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Overall, the K8500 can be considered a solid first-gen 4K player. However, factor in the journeyman built quality and you're paying a high price for 4K functionality.
One last point on price: Bizarrely, the player sells for $399 in the US, but commands an inflated sterling ticket of £430, which suggests a rather major markup is occurring – even when you consider the fact that the player comes with a free copy of The Martian bundled.
The K8500 is currently the cheapest route into 4K Blu-ray and probably offers pound-for-pound the best looking images you'll see on your 4K HDR TV. It's also a useful hub for 4K OTT services from Netflix and Amazon. While the design is a bit Marmite, I'm consistently impressed by its loading speed and colourful UI.
Early adopters might well be disappointed at its overall lack of finesse this Samsung offers – it's simply not up to par with other Samsung products. And while the compact remote control looks cool, Samsung's design decision to use a coin battery instead of standard AAAs seems almost wilfully annoying.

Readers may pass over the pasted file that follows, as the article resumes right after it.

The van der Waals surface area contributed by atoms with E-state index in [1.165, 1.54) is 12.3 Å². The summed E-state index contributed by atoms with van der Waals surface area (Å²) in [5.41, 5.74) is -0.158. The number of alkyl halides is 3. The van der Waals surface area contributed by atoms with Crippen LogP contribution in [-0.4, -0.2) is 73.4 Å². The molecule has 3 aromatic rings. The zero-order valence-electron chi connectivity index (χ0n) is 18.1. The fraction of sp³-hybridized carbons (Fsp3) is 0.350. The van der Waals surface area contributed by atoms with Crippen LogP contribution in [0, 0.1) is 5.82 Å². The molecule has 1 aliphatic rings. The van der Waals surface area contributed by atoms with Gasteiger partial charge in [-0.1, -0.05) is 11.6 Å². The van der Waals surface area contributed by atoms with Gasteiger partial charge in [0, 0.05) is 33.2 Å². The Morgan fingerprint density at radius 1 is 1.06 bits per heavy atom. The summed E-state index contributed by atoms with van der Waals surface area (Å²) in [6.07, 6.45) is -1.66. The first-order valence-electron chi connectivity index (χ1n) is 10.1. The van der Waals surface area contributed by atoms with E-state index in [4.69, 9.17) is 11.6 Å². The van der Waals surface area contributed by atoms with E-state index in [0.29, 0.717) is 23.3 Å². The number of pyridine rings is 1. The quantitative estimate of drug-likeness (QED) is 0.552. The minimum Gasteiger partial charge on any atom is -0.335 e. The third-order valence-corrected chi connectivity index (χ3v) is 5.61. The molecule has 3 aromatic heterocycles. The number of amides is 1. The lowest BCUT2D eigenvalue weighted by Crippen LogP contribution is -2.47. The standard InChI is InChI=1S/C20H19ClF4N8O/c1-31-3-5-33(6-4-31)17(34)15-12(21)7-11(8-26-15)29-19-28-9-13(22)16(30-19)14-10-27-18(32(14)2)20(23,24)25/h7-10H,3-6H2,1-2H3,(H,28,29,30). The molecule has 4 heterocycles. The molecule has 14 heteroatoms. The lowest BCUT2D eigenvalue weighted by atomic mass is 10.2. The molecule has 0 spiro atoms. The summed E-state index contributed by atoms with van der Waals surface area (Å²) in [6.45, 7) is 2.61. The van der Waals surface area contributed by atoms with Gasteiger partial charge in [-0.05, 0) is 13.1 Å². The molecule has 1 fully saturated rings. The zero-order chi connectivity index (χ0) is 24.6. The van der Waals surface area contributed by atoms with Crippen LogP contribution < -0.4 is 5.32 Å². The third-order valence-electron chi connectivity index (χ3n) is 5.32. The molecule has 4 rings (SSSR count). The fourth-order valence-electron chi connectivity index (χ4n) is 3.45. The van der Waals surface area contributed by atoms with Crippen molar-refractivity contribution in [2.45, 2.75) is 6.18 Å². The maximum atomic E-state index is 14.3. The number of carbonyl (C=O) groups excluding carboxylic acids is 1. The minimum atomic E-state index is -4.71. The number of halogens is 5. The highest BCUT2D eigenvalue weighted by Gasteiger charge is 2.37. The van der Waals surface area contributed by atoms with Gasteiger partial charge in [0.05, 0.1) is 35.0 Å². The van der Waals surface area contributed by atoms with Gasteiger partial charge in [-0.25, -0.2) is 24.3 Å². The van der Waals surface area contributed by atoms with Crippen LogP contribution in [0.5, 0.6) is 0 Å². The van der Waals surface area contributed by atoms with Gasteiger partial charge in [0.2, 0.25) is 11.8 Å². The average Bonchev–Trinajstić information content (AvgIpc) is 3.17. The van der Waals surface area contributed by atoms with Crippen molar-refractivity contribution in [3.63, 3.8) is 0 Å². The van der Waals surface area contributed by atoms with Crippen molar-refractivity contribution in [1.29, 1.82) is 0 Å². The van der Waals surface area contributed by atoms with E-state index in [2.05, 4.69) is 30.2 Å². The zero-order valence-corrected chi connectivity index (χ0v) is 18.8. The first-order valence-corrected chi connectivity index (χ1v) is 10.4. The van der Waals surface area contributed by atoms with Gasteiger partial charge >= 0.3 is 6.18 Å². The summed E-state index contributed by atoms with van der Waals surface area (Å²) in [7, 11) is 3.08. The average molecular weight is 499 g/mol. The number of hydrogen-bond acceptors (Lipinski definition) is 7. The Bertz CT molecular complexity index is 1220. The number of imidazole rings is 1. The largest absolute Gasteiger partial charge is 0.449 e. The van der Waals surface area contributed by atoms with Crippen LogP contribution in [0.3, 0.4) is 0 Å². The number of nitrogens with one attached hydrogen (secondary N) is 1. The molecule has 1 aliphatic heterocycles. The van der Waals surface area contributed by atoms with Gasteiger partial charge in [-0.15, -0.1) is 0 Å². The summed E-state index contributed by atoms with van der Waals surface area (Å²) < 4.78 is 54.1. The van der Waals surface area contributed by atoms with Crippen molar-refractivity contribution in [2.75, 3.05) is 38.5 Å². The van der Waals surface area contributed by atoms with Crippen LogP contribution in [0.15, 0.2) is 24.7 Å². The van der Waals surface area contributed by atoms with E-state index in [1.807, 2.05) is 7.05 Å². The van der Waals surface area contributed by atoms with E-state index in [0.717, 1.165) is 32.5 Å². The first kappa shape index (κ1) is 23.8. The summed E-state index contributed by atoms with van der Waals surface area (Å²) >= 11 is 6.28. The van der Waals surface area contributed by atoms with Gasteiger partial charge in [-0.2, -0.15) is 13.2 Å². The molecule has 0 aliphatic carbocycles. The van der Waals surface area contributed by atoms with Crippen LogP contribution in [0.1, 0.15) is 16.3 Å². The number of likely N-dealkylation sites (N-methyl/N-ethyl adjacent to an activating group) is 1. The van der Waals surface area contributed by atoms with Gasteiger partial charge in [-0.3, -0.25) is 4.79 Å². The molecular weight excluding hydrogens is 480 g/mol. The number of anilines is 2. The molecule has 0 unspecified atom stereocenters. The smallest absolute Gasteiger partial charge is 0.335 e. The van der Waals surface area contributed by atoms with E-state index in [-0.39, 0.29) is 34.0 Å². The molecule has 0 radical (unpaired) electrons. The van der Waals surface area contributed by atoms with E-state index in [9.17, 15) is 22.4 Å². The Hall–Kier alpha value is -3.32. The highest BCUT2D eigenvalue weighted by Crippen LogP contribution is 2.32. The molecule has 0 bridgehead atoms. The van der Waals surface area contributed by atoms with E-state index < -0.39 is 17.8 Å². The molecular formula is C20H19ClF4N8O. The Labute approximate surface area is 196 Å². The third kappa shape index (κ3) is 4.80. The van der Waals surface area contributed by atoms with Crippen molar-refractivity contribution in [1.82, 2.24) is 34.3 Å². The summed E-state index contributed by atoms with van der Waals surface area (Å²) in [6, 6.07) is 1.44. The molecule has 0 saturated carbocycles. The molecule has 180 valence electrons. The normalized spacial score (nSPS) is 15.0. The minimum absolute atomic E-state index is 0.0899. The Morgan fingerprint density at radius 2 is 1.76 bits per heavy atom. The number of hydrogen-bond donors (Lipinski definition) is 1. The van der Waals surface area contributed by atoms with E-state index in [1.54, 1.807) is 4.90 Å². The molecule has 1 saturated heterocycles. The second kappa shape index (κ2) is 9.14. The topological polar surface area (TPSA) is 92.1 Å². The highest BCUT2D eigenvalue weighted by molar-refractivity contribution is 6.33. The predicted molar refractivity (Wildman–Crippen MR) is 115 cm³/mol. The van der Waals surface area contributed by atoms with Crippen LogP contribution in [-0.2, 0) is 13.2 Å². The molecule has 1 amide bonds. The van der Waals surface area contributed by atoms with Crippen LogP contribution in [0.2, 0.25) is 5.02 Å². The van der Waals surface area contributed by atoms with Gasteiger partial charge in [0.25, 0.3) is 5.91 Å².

If you want your 4K HDR TV to look its best, then you can't beat 4K Blu-ray. And when it comes to sheer image fidelity, the UBD-K8500 certainly impresses.
Having 4K Netflix and Amazon Video on board further heightens its appeal, and though it may lack the audiophile credentials of Panasonic's DMP-UB900, that's no reason to complain.
Having a choice of high and low price points for a new format like 4K Blu-ray will serve the industry better than two identical models.
That said, I might even go so far as to recommend the K8500 if its UK price wasn't so out of whack with the US.
Steve has been writing about AV and home cinema since the dawn of time, or more accurately, since the glory days of VHS and Betamax. He has strong opinions on the latest TV technology, Hi-Fi and Blu-ray/media players, and likes nothing better than to crank up his ludicrously powerful home theatre system to binge-watch TV shows.